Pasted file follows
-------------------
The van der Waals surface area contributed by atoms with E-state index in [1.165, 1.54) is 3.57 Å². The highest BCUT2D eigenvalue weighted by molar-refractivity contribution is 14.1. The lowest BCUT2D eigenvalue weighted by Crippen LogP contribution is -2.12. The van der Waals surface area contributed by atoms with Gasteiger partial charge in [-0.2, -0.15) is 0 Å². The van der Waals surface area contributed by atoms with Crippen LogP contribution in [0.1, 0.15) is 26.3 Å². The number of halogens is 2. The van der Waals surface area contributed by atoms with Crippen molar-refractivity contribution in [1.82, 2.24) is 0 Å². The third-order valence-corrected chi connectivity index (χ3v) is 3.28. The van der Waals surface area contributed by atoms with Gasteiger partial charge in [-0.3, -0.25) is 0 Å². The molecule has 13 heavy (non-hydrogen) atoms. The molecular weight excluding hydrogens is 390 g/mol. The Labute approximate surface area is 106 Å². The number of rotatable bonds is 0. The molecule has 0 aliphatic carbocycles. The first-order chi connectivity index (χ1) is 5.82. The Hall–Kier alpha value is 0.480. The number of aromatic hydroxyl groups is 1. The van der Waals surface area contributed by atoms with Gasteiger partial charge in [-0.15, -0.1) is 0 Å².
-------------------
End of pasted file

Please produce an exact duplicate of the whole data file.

The van der Waals surface area contributed by atoms with E-state index in [1.165, 1.54) is 3.57 Å². The highest BCUT2D eigenvalue weighted by molar-refractivity contribution is 14.1. The lowest BCUT2D eigenvalue weighted by Crippen LogP contribution is -2.12. The van der Waals surface area contributed by atoms with Gasteiger partial charge in [-0.2, -0.15) is 0 Å². The van der Waals surface area contributed by atoms with Crippen LogP contribution in [0.1, 0.15) is 26.3 Å². The number of halogens is 2. The van der Waals surface area contributed by atoms with Crippen molar-refractivity contribution in [1.82, 2.24) is 0 Å². The third-order valence-corrected chi connectivity index (χ3v) is 3.28. The van der Waals surface area contributed by atoms with Gasteiger partial charge in [-0.3, -0.25) is 0 Å². The molecule has 13 heavy (non-hydrogen) atoms. The molecular weight excluding hydrogens is 390 g/mol. The Labute approximate surface area is 106 Å². The number of rotatable bonds is 0. The molecule has 0 aliphatic carbocycles. The first-order chi connectivity index (χ1) is 5.82. The Hall–Kier alpha value is 0.480. The number of aromatic hydroxyl groups is 1. The van der Waals surface area contributed by atoms with Gasteiger partial charge in [-0.15, -0.1) is 0 Å².